There’s a great line at the beginning of the movie Gladiator, when the character Maximus asks his servant if he finds it hard to do his duty. The servant replies that some of the time, he does what he has to do, and the rest of the time, he does what he wants to do.
Do you work hard, honor your commitments, and take care of your responsibilities so you can do what you want to do?
The next question is, how much of your time do you get to the things you want to do? Are you running from one routine to another? Is it time for a getaway?
It might be. If so, how?
The how of getting away is the tricky part.
Obstacles rear their funny heads. The two biggest ones are time and money.
There are other labels too. Laundry. Soccer games. The car needs an oil change. Empty fridge. How do you fit a getaway into all of that?
Very carefully. One place to start is with a few key tips to get you started on your next getaway:
First, choose an amount of time that will feel like a break. Is it thirty minutes? Four hours? Do you need to get away once a week or once a month? Is there a number and a time you can fit into your weekly schedule that will contribute to your overall sense of well-being? Pencil it in your calendar and do everything you can to stick to it.
Next, consider places that make you feel relaxed and not frazzled. This is a big one. What will make you feel calm and easy? Peaceful? For example, I don’t care for shopping at all. Running errands is not a getaway that counts as down time or easy, for me. I prefer to be outside or somewhere with a book.
What are the surroundings you need that will help you feel rejuvenated when your getaway is complete? This might require experimentation before you figure out what works best for you. You might find you can do the same kind of getaway over and over, or you might find that you like to try something new each time. Or rotate.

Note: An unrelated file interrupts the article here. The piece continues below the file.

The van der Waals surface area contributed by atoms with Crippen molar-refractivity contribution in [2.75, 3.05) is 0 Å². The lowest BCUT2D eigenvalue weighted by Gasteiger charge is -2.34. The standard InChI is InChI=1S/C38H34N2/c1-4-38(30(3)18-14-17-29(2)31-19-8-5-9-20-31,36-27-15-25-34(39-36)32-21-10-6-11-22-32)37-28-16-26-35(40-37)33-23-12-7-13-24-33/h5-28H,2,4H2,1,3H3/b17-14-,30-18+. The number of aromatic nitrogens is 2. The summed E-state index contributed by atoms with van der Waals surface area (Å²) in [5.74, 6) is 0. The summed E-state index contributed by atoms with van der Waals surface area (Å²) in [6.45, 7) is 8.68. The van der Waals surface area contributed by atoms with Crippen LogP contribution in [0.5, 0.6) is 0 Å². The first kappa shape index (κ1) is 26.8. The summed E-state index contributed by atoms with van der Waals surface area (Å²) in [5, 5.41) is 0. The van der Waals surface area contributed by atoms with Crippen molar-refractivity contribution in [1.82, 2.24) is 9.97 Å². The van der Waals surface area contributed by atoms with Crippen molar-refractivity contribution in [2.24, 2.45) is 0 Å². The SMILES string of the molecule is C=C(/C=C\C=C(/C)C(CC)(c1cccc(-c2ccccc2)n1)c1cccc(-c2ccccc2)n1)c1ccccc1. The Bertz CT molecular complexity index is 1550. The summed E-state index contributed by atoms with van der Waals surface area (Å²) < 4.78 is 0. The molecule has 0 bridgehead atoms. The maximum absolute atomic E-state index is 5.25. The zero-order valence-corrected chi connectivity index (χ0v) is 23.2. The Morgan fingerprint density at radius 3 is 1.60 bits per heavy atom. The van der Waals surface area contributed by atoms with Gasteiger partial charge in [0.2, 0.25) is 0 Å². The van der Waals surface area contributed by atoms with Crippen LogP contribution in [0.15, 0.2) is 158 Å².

Finally, it behooves us to talk about money. We can value a getaway, we understand how beneficial it is for us, and we can really want it, but sometimes the money just isn’t there. Maybe we have medical expenses. Or perhaps it’s time to take a break, but it’s also the same month you have two birthday parties to plan. Your credit cards might even be maxed out and taking a trip would be irresponsible.
When these circumstances happen, it’s time to get creative with our downtime. You may not be able to afford a week in Hawaii, but you can likely still afford a local getaway, even for a few hours one Saturday afternoon a month.
What’s most important is you consider what you need out of your getaway and how you can get it.
With your tips in mind, here are a few ideas to help you get started.
What else can you think of that would make you feel rejuvenated?
Before I sign off on this topic, I want to include a short list of what I think are experiences to avoid for a getaway.
Are you ready to hop in your getaway car?
Sara Marchessault is a writer, publisher, teacher, and mom who is on a mission to increase joy on the planet. Through the practice of self-reflection, we become aware of what brings us joy and what does not, and we make choices to move forward or stand still. Journal writing is a powerful reflection tool that can help any of us move forward, even in the darkest of times. For ideas on how you can get the benefits of journal writing without always keeping a traditional journal, check out Sara’s book, Beyond Pen & Paper: 33 Experiments in Journaling.